In our everyday lives, between turning on the heater, watching TV or working on the computer, we are often faced with how personal behaviour contributes to climate change. Let’s take a frank look at the environmental impact of cars, without the hot air. The following is an edited extract from Sustainable Energy Without the Hot Air by David MacKay.
For our first chapter on consumption, let’s study that icon of modern civilization: the car with a lone person in it. How much power does a regular car-user consume? Once we know the conversion rates, it’s simple arithmetic:
For the distance travelled per day, let’s use 50 km (30 miles). For the distance per unit of fuel, also known as the economy of the car, let’s use 33 miles per UK gallon (taken from an advertisement for a family car):
(The symbol “≃” means “is approximately equal to.”)
What about the energy per unit of fuel (also called the calorific value or energy density)? Instead of looking it up, it’s fun to estimate this sort of quantity by a bit of lateral thinking. Automobile fuels (whether diesel or petrol) are all hydrocarbons; and hydrocarbons can also be found on our breakfast table, with the calorific value of bread conveniently written on the side: roughly 8 kWh per kg.
Want to know the energy in car fuel? Look at the label on a pack of butter or margarine. The calorific value is 3000 kJ per 100 g, or about 8 kWh per kg. the car in miles per unit volume of fuel, we need to express the calorific value as an energy per unit volume. To turn our fuel’s “8 kWh per kg” (an energy per unit mass) into an energy per unit volume, we need to know the density of the fuel. What’s the density of butter? Well, butter just floats on water, as do fuel-spills, so its density must be a little less than water’s, which is 1 kg per litre. If we guess a density of 0.8 kg per litre, we obtain a calorific value of:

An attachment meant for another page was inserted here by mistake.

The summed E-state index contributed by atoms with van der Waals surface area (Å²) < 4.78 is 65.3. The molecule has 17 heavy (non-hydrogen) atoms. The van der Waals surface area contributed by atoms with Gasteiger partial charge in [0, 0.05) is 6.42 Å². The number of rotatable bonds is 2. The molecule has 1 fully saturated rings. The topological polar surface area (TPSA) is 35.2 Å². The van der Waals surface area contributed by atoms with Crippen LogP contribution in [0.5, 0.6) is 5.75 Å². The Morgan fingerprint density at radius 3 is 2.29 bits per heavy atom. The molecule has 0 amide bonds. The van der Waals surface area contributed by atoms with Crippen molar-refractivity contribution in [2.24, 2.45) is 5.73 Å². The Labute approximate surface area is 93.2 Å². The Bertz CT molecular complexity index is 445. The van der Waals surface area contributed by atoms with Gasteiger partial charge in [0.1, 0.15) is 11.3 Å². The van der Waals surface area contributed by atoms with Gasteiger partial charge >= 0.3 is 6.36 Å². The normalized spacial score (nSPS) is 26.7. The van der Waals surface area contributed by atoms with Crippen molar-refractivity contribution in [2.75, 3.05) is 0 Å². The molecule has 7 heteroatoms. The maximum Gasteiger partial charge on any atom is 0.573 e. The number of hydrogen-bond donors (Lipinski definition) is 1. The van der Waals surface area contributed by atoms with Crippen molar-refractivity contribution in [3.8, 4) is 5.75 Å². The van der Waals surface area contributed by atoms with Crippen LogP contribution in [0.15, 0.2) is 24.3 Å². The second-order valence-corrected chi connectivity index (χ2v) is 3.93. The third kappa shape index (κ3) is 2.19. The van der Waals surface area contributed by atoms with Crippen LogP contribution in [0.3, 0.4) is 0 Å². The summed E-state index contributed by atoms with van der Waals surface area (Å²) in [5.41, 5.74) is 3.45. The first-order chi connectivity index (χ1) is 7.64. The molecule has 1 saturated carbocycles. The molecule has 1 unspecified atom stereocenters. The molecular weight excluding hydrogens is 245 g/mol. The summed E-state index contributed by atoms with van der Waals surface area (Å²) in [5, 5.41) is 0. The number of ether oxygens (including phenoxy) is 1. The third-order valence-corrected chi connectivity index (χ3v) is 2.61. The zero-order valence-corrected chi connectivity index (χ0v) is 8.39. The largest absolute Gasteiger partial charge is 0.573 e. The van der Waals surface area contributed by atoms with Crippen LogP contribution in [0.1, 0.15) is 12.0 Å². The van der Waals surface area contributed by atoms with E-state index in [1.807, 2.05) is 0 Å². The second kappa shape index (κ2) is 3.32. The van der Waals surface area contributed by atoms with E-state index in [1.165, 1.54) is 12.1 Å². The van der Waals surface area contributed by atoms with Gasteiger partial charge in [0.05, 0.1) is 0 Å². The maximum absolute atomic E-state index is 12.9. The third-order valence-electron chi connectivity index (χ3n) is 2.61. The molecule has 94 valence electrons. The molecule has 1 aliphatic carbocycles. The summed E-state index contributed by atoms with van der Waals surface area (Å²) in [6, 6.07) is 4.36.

Rather than willfully perpetuate an inaccurate estimate, let’s switch to the actual value, for petrol, of 10 kWh per litre.
Congratulations! We’ve made our first estimate of consumption!
This is the estimate for a typical car-driver driving a typical car today. Later chapters will discuss the average consumption of all the people in Britain, taking into account the fact that not everyone drives. We’ll also discuss in Part II what the consumption could be, with the help of other technologies such as electric cars.
Why does the car deliver 33 miles per gallon? Where’s that energy going? Could we manufacture cars that do 3300 miles per gallon? If we are interested in trying to reduce cars’ consumption, we need to understand the physics behind cars’ consumption. These questions are answered in the accompanying technical chapter, which provides a cartoon theory of cars’ consumption. I encourage you to read the technical chapters if formulae like 1/2mv² don’t give you medical problems.
This chapter’s conclusion: a typical car-driver uses about 40 kWh per day.
If you want to get a closer look at how cars’ fuel consumption compares to other means of transportation, or indeed to renewable energy, then you can find all that info in Sustainable Energy Without the Hot Air available where all good books are sold. Check out our previous blog post on insulation and energy saving.